Bruce Penhall will be Grand Marshall at the December 29th Monster Energy World Speedway Invitational

 You meet the nicest people at Speedway ­ Bruce Penhall ­ World Champion to be honored at The Monster Speedway Meet, December 29th.

Born in Anaheim California to Bonnie and Leroy Penhall the future World Champion had a great childhood of hard earned wealth and privilege.  At thirteen Bruce, older brother Jerry and sister Connie accompanied mom and dad to their new home on the Balboa peninsula.   Their house was right on the beach.  A dream home for any teenager thinking about surfing and girls.

“Yes it was a wonderful childhood” Bruce stated.  “But if you think I was spoiled fuhgeddaboutit” he told me.  “My dad would work my butt off.  I was down at his company Penhall Construction learning the family business from the ground up”.  From cleaning to cutting dad Leroy made sure son Bruce learned it all.

Fortunately for Bruce; Leroy Penhall was also a racer.  Motorcycles, cars, boats airplanes.  He was good and well respected.  Still he would always preach, “ Bruce racing is not a life's work.  It’s a hobby.  Remember what pays the bills”.

Baseball, water and snow skiing.  BP liked racing best.  Something's are just natural and meant to be.  Bruce knew it when he got his first mini bike at age five.  Motorcycles would play a big part in Bruce’s future.

High School, surfing, girls, motocross desert racing and of course work occupied young Penhall’s time.  Bruce would go help dad work on the boats, P-51 airplane or F-86 and T-33 jets.  Friends Don Preston and Tony Sigalos raced with Leroy.  All family sports Bruce would play with their kids Ronnie Preston and Dennis Sigalos.  It would be a lifetime relationship that lasts to this day.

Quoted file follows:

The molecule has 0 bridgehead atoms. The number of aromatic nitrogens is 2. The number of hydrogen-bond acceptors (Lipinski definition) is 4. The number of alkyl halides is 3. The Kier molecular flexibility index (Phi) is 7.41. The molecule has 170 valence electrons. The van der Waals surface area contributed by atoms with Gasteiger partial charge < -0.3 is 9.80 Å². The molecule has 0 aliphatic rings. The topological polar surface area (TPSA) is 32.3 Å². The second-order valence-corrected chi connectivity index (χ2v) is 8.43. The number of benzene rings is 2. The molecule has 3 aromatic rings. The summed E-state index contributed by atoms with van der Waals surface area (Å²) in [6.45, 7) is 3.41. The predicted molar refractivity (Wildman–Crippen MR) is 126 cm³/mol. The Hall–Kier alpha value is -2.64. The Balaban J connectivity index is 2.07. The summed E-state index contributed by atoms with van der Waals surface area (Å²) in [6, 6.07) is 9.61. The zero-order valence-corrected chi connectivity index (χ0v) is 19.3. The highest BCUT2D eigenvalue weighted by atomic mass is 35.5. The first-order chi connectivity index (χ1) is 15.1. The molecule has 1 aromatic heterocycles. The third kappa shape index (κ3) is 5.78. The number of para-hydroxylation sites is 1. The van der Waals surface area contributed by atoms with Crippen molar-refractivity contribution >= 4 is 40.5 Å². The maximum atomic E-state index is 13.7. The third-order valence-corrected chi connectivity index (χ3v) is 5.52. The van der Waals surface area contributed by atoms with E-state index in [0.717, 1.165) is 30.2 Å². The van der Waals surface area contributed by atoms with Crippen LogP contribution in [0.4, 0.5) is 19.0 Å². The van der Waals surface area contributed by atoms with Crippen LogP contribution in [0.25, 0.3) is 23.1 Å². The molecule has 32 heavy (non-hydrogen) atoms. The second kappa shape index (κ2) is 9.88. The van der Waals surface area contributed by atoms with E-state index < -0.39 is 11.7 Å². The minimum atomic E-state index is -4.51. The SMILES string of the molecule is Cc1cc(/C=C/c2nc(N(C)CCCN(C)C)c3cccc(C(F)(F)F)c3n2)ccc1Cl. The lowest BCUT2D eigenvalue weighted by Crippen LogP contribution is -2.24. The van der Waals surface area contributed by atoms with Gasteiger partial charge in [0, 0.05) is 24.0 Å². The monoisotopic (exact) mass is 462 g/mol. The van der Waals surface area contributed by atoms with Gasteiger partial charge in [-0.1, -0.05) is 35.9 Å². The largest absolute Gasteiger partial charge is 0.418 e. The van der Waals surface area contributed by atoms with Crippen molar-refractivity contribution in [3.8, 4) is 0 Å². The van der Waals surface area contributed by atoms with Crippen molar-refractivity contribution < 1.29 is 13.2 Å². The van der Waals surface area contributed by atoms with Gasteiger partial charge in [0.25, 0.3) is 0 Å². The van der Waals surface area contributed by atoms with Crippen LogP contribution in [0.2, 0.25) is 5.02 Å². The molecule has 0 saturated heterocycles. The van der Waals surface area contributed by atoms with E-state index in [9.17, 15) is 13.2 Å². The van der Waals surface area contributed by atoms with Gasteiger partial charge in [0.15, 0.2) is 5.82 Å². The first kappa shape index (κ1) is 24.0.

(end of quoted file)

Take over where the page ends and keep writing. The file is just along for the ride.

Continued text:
In 1971 Tony Sigalos and Leroy Penhall decided to sponsor a young Speedway rider by the name of Rick Woods.  The sport was in the beginnings of a resurge in popularity and drawing huge crowds.  Both were fans and the families were regulars at the Speedway races in Costa Mesa.

Dennis and Bruce both loved the sport.  No brakes, slide sideways to slow down.  Where do I sign up?  Still it wasn't that easy.  Unlike today there were no Junior Speedway bike manufactures.  No problem.  Being race guys they’d  just make our own.  Bruce and Dennis rode the wheels off them but with no organized Junior program racing the Speedway circuit would have to wait.

Even so they got their fair share of laps.  Tony Sigalos had a little practice track behind his Orange County food service property. “The boys” would take a lap or two on the big full sized machines whenever possible.  Both were infatuated with the power, speed and grace.